Cornell professor Gary S. Fields is the winner of the 2014 IZA Prize in Labor Economics for his outstanding contributions on the importance of efficient labor markets to fight poverty and foster economic development in low- and middle-income countries. Worth 50,000 euros, the IZA Prize is regarded as the most prestigious science award in the field. The award ceremony will take place during the ASSA annual meeting in Boston on January 4, 2015.
According to the award statement from the IZA Prize Committee, Fields pioneered economic thinking about labor markets in developing countries by focusing on indicators such as poverty, inequality and income mobility. Fields’ policy recommendations aim at increasing the level and security of wages for employees and self-employed by incentivizing investments in the private sector, growth and international trade, and by providing the necessary skills and business know-how to stimulate labor demand. In this respect, Fields also shows the shortcomings of previous development aid, which had not sufficiently targeted labor market needs.
In his groundbreaking book “Working Hard, Working Poor: A Global Journey” (2012) Fields illustrates that global poverty is a problem of the quality of employment; not, as widely believed, a matter of high unemployment rates, which are often lower in low- and middle-income countries than in high-income countries. A key problem is the lack of social insurance systems. Given that many jobs in developing countries are unstable and earnings are extremely low, people are unable to overcome the status of “working poor” and thus remain in poverty even when employed.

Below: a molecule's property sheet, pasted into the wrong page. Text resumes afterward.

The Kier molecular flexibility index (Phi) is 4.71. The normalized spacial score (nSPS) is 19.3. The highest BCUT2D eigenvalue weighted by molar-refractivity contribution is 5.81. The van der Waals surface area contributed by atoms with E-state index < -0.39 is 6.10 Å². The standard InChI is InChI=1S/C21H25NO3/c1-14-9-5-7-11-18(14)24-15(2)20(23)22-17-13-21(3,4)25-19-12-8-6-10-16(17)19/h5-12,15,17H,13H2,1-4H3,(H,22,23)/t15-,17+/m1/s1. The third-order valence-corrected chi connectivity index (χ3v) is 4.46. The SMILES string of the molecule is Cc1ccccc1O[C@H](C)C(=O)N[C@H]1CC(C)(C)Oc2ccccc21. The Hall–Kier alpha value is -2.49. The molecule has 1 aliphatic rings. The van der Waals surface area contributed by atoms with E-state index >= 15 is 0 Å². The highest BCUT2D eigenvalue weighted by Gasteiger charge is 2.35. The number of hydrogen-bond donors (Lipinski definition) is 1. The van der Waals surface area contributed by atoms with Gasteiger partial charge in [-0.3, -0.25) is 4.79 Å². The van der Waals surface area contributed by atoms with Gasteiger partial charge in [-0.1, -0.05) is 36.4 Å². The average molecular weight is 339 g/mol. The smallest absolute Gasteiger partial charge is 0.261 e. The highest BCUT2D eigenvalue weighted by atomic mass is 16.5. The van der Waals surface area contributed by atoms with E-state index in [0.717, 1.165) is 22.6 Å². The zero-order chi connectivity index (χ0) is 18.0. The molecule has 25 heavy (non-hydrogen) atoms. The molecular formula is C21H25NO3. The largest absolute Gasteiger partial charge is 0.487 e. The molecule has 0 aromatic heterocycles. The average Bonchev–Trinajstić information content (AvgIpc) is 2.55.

IZA Director Klaus F. Zimmermann underscored the immediate policy relevance of Fields’ research: “Fighting global poverty is the core task of international development aid. Gary Fields has shown that we need to evaluate existing programs and focus on the creation of more and better jobs.”
See some of Gary’s recent work was published at IZA:
- Self-employment and poverty in developing countries (IZA World of Labor)
- Challenges and policy lessons for the growth-employment-poverty nexus in developing countries (IZA Journal of Labor Policy)
IZA Newsroom interview — 3 questions for Gary Fields:
How would you describe the policy relevance of your research?
Gary Fields: Most people derive most if not all of their income from the work they and other family members do. It follows that to assure that economic development reaches the poor, development efforts must be targeted on improving employment and earnings of low-income households.
What should be the goal of development policy?
Fighting poverty must be the focus of development efforts. Helping the poor earn their way out of poverty is a laudable goal and can serve as a rallying cry for national and international action.
How can developing countries create more and better jobs?
Some interventions are direct labor market policies: enhancing wage and salaried employment and raising the returns to self-employment. Others impinge upon labor markets: stimulating economic growth, pursuing international trade opportunities, and channeling foreign aid toward improving employment opportunities.
View also the keynote speech by Gary Fields at the latest IZA/World Bank conference in Lima, Peru:
…and a recent contribution to the World Bank blog:
A Better Life for the Developing World’s Self-Employed